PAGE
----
Management at the prison in Montmédy, in the eastern department of Meuse, announced this week they had opened an investigation into inmates as well as guards, after the emergence of two mysterious videos apparently taken inside prison walls.
Since news of the clips made it into the French press on Tuesday they have been viewed thousands of times.
The video that has garnered the most attention is the second clip posted on November 21st, which shows around a dozen inmates, faces covered, dancing in a prison hallway, one of them brandishing a stick, and another a chair.
Entitled “Harlem Shake Gangster D-Ter,” the video appears to have been taken using a smartphone, and had a music track overlayed afterwards, suggesting it wasn't uploaded to the internet from prison, but by an individual on the outside.
The first and perhaps more concerning video, uploaded to Youtube on November 16th, appears to show a prisoner from a gang known as “Gangster D-Ter”, smoking a joint while wearing the jacket of a prison guard.
A role-playing conversation ensues between one inmate, who takes on the character of a prison guard and an unseen man behind the camera, who is presumed to be a fellow prisoner. The conversation goes as follows:
Cameraman: "What are you up to there?"
Inmate: "I'm not doing searches today."
Cameraman: "Ah, you're smoking a joint?"
Inmate: "I'm f**king the prison administration."
Cameraman: "But they're the ones who pay you."
Inmate:"So what? So they pay me, those sons of bitches"
Cameraman: "If all the guards were like you, prison would be great."
It remains unknown, however, exactly how the videos were made, when mobile phones of any kind are forbidden among French prison inmates.
“An administrative inquiry is in progress, in order to understand in what conditions this was able to happen,” authorities at the prison told local newspaper Est Republicain on Tuesday.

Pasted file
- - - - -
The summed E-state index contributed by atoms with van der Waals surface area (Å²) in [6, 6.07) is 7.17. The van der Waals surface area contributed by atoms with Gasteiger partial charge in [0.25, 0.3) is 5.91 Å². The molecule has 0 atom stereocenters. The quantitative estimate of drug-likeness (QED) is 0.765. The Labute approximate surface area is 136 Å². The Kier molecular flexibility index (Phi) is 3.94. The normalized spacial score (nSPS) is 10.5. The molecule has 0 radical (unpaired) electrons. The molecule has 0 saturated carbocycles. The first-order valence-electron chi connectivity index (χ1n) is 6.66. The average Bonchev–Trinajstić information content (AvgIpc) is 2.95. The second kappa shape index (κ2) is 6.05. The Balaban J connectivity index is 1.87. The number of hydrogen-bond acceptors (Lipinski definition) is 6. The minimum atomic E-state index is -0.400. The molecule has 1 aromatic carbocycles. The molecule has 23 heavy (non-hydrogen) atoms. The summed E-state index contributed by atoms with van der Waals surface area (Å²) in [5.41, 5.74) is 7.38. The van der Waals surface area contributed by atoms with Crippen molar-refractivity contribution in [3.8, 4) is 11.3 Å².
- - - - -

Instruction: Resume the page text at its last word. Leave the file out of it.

“This inquiry [will relate to] inmates, as well as to any guards implicated,” they added.This isn't the first time in recent months that French prison authorities have faced tough questions over security measures.
In September, The Local reported how the detention centre at Toul, in eastern France, looked set to face legal proceedings after a four-year-old boy was raped by an inmate during a conjugal visit from the boy's mother, who aided in the horrific assault.
At the detention centre, Sabrina Bonner had blindfolded her son and made him kneel on a chair in front of her partner Lionel Barthelemy, then held him by the arms as he was raped.
The case raised questions over why prison staff failed to stop, or even notice, an act of such brutality taking place during what was supposed to be a supervised visit to a prisoner serving a sentence for domestic violence, who had been diagnosed as having schizophrenic tendencies.
Investigators had found that black bin bags were used to cover the glass window of the door of the visiting room.
Furthermore, Bonner admitted carrying out multiple sexual assaults on her child during 2009 and 2010, filming them on her mobile phone and giving the phone's memory card to her imprisoned partner.
During the summer, record overcrowding in French jails provoked something of a revolt among prison guards, with hundreds protesting outside their places of work.